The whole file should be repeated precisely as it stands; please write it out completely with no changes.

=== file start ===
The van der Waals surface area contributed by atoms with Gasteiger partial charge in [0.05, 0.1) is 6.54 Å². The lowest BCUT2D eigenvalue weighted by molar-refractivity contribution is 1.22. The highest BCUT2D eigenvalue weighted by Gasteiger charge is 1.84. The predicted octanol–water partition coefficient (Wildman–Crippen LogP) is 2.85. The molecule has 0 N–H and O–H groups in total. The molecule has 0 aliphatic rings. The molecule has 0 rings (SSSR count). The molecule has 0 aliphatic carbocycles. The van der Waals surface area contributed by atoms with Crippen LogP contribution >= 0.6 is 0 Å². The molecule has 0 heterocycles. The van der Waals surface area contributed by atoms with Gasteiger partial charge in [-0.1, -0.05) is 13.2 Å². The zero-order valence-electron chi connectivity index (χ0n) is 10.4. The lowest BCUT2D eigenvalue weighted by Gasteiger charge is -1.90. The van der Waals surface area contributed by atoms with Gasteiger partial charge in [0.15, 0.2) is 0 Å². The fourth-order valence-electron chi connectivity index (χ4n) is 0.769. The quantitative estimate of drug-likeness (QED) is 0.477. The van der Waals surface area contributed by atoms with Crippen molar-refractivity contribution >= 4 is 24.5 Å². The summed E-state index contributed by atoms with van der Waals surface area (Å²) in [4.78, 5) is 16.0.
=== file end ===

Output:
The van der Waals surface area contributed by atoms with Gasteiger partial charge in [0.05, 0.1) is 6.54 Å². The lowest BCUT2D eigenvalue weighted by molar-refractivity contribution is 1.22. The highest BCUT2D eigenvalue weighted by Gasteiger charge is 1.84. The predicted octanol–water partition coefficient (Wildman–Crippen LogP) is 2.85. The molecule has 0 N–H and O–H groups in total. The molecule has 0 aliphatic rings. The molecule has 0 rings (SSSR count). The molecule has 0 aliphatic carbocycles. The van der Waals surface area contributed by atoms with Crippen LogP contribution >= 0.6 is 0 Å². The molecule has 0 heterocycles. The van der Waals surface area contributed by atoms with Gasteiger partial charge in [-0.1, -0.05) is 13.2 Å². The zero-order valence-electron chi connectivity index (χ0n) is 10.4. The lowest BCUT2D eigenvalue weighted by Gasteiger charge is -1.90. The van der Waals surface area contributed by atoms with Gasteiger partial charge in [0.15, 0.2) is 0 Å². The fourth-order valence-electron chi connectivity index (χ4n) is 0.769. The quantitative estimate of drug-likeness (QED) is 0.477. The van der Waals surface area contributed by atoms with Crippen molar-refractivity contribution >= 4 is 24.5 Å². The summed E-state index contributed by atoms with van der Waals surface area (Å²) in [4.78, 5) is 16.0.